What Your Madre Never Told You About Orange Wines

This guest post by Jill Barth was originally published at her blog, L’occasion, and is an excellent primer on orange wine.

When I was a kid, what they’d call a tween now-a-days, I overheard some older kids talking about the finer points of teenage dating. It was in the cafeteria, from the end of a long line of students waiting on lunch. Most of what was being said was likely rubbish, but I still had a few questions after that…

I’m sure I talked to my friends about it, and they probably talked to other friends about it. In the end, all that could be called real and true was that we still had no idea how to be teenagers in love. And that’s as it should have been.

I get that same sort of confused, who-do-I-ask impression for certain wine world occurrences. This orange wine thing, friends, is a bit like teenage dating. The ones who are doing it know what it feels like, but maybe not how to explain it. Those of us that are left in the cafeteria line (hurry up, Jill, your steam-burger is getting cold!) might act as if we don’t give a hoot, but we might like to know a thing or two before embarrassment and mistakes set in.

I’ll take one for the team, admit ignorance on the subject, gather facts and report back at the sleepover this weekend.

Wait, you weren’t invited to the sleepover?

And you’re wondering what-in-God’s-name is a steam-burger?

And worse that than that, I lost you at orange wine?

Well play along here, get with it…I’m about to tell you a few things your madre never told you about orange wines. Orange wines from Italy to be exact. Yes, the Italians are would be a good place to start…they seem to have a knack for these things.

Wine, silly. A knack for wine, not the other thing.

orange wine
Wine Folly gets credit for the graphic.

Orange wines do have an orange colour. Fair enough, the name makes sense. But why? The colour comes when white wine juice keeps contact with grape skins.

Let’s step back. For those new to wine it might be surprising to learn that white wine can come from red grapes. For example, a purple-looking grape can still end up making a white-looking wine, happens all the time. The reason the wine is white is because the juice utilised to make the wine hasn’t had contact with the skin. Open up a grape and see that the flesh, the inside, really isn’t purple or red, but a clear-ish colour known in the wine world as “white”.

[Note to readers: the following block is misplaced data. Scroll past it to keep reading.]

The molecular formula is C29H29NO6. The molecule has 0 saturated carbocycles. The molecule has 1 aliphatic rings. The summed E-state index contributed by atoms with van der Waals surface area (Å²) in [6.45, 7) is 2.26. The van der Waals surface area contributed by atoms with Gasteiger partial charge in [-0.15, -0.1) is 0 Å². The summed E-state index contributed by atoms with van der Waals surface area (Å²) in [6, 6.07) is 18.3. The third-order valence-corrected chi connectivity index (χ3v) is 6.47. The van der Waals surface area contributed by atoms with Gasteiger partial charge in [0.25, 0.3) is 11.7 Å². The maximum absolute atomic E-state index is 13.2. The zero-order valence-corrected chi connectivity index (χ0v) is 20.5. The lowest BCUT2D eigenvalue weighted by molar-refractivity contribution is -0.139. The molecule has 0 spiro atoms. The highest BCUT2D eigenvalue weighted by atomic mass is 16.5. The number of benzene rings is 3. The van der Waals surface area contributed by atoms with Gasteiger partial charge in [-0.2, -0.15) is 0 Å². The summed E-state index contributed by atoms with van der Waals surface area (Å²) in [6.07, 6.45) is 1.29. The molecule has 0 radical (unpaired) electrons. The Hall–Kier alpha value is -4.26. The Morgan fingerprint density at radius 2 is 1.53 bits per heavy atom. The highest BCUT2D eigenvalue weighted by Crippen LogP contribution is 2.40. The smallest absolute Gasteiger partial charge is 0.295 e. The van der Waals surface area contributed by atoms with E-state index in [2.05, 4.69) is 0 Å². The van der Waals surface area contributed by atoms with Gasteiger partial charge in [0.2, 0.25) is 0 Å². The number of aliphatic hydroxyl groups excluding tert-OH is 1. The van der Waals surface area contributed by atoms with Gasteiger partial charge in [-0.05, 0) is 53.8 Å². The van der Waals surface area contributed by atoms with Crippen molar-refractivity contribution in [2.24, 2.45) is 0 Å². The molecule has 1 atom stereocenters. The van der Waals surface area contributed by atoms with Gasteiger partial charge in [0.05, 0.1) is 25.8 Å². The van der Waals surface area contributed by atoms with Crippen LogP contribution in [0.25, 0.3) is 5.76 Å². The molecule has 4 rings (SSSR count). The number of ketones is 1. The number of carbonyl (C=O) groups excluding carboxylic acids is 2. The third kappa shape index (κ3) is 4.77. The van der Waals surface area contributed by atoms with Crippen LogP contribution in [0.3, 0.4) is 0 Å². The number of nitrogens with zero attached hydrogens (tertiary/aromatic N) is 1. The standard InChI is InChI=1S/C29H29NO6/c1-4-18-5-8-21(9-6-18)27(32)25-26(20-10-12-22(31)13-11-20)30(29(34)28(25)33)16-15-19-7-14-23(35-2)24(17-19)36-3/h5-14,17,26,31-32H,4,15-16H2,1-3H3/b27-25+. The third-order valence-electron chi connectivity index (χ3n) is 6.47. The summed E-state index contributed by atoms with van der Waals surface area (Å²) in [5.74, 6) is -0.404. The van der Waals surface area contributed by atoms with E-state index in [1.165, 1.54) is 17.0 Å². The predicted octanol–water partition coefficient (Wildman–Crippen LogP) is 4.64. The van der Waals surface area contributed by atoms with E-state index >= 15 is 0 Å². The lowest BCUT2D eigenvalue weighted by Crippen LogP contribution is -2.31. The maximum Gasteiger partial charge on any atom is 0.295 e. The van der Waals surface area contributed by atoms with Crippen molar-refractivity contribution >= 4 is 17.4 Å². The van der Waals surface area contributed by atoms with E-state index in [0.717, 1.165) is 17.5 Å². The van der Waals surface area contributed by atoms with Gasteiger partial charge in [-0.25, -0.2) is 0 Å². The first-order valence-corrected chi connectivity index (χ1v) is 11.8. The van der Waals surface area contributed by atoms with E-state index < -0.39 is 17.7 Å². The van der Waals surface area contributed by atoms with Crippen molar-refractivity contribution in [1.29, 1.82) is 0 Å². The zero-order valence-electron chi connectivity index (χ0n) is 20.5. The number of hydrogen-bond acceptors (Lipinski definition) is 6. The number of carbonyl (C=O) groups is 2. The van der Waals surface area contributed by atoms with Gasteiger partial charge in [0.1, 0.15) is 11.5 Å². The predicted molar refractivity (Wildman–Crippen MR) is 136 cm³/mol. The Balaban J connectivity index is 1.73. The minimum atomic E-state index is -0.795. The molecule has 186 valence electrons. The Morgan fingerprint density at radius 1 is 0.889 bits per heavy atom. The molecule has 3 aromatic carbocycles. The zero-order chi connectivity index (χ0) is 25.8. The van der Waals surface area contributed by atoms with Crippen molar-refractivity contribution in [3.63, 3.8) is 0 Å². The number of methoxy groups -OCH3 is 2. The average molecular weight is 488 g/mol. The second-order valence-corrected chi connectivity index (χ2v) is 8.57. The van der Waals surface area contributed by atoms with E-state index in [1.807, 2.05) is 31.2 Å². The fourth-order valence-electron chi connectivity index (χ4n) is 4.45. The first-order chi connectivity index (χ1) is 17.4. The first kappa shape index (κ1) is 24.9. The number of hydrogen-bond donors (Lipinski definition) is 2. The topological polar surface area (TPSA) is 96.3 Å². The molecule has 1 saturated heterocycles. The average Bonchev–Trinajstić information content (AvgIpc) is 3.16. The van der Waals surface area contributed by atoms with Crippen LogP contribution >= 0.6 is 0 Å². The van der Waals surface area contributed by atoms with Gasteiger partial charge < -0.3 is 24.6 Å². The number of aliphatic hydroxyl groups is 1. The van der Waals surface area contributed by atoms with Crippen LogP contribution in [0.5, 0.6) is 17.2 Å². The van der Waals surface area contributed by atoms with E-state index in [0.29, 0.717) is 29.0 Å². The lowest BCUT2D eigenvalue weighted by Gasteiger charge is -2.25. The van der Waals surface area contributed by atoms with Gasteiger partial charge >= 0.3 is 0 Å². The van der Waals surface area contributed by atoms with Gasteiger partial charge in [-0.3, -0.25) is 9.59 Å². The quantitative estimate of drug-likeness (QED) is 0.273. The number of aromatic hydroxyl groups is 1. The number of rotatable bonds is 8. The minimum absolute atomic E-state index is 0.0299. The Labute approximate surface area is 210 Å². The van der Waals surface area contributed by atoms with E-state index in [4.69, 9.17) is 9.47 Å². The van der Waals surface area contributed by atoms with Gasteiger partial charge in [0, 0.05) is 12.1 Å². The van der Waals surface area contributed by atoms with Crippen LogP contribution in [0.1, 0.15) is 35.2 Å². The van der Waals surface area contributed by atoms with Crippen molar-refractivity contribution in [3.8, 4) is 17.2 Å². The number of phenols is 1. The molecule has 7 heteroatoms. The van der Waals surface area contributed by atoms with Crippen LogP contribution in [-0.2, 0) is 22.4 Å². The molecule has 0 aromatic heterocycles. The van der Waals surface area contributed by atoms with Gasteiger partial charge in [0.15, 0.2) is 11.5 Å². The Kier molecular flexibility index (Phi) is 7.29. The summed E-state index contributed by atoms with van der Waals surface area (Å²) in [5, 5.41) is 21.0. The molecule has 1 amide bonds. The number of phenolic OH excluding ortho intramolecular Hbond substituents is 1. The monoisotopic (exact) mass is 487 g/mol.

Red wines come from purple or red grapes and they get to spend some time with the skin, sometimes substantial amounts of time. The light coloured flesh is impacted by the characteristics of the skins.

Most rosé wines are born when juice has some contact with the red wine skins, a limited amount of time which the winemaker controls.


I will add here that there are distinct variations to just about everything I’ve said above (particularly in the area of rosé, which I discuss more in other places on L’occasion, but don’t want to confuse this already colorful subject with rosé techniques) but this conceptually captures the essence of how a wine gains coloration. From this, we can easily learn what makes a wine orange:

White wines = red or white grapes with no skin contact

Red wines = red grapes with skin contact

Rosé wines = red grapes with limited skin contact

Orange wines = white grapes with skin contact

It’s the skin contact! So that’s what the girl in the cafeteria was talking about…skin contact!

Yes, Virginia, it is about the skin contact. The skin contact imparts colour, aromatics, tannins and other critical components into the wine. This not only makes it orange, it also delivers what are traditionally red wine flavour characteristics into the wine. Savoury flavours, bodily structure and tannin bite are often tasted experiences with orange wines, though the minerality of the white wine experience may be preserved as well in an orange wine.  There are not many BC wineries making Orange wine but “the hatch” will release one at the end of September.

Here is the link to Jill’s complete article.